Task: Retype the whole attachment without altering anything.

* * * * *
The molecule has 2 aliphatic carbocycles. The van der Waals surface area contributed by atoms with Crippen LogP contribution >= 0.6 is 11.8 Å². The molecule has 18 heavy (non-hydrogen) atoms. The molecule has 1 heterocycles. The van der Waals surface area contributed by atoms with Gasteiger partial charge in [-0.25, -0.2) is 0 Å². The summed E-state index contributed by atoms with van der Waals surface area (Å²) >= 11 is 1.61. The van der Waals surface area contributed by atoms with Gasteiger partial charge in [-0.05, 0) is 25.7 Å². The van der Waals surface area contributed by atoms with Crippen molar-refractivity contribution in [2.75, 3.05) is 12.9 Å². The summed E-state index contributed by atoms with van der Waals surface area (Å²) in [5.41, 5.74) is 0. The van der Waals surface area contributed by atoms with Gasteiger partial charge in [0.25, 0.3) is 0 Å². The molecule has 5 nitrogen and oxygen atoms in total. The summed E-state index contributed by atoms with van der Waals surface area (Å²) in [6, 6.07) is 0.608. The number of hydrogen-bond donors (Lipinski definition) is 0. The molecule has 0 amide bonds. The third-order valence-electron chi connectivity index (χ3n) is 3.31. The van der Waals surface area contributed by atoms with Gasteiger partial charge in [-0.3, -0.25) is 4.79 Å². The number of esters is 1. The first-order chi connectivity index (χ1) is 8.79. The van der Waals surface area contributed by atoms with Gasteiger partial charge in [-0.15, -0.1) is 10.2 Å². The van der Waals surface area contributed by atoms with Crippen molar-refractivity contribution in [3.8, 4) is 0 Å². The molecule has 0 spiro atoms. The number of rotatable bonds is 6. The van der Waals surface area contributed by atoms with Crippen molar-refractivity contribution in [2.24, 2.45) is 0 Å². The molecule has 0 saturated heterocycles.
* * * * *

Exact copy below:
The molecule has 2 aliphatic carbocycles. The van der Waals surface area contributed by atoms with Crippen LogP contribution >= 0.6 is 11.8 Å². The molecule has 18 heavy (non-hydrogen) atoms. The molecule has 1 heterocycles. The van der Waals surface area contributed by atoms with Gasteiger partial charge in [-0.25, -0.2) is 0 Å². The summed E-state index contributed by atoms with van der Waals surface area (Å²) >= 11 is 1.61. The van der Waals surface area contributed by atoms with Gasteiger partial charge in [-0.05, 0) is 25.7 Å². The van der Waals surface area contributed by atoms with Crippen molar-refractivity contribution in [2.75, 3.05) is 12.9 Å². The summed E-state index contributed by atoms with van der Waals surface area (Å²) in [5.41, 5.74) is 0. The van der Waals surface area contributed by atoms with Gasteiger partial charge in [0.25, 0.3) is 0 Å². The molecule has 5 nitrogen and oxygen atoms in total. The summed E-state index contributed by atoms with van der Waals surface area (Å²) in [6, 6.07) is 0.608. The number of hydrogen-bond donors (Lipinski definition) is 0. The molecule has 0 amide bonds. The third-order valence-electron chi connectivity index (χ3n) is 3.31. The van der Waals surface area contributed by atoms with Gasteiger partial charge in [-0.3, -0.25) is 4.79 Å². The number of esters is 1. The first-order chi connectivity index (χ1) is 8.79. The van der Waals surface area contributed by atoms with Gasteiger partial charge in [-0.15, -0.1) is 10.2 Å². The van der Waals surface area contributed by atoms with Crippen molar-refractivity contribution in [3.8, 4) is 0 Å². The molecule has 0 spiro atoms. The number of rotatable bonds is 6. The van der Waals surface area contributed by atoms with Crippen molar-refractivity contribution in [2.24, 2.45) is 0 Å². The molecule has 0 saturated heterocycles.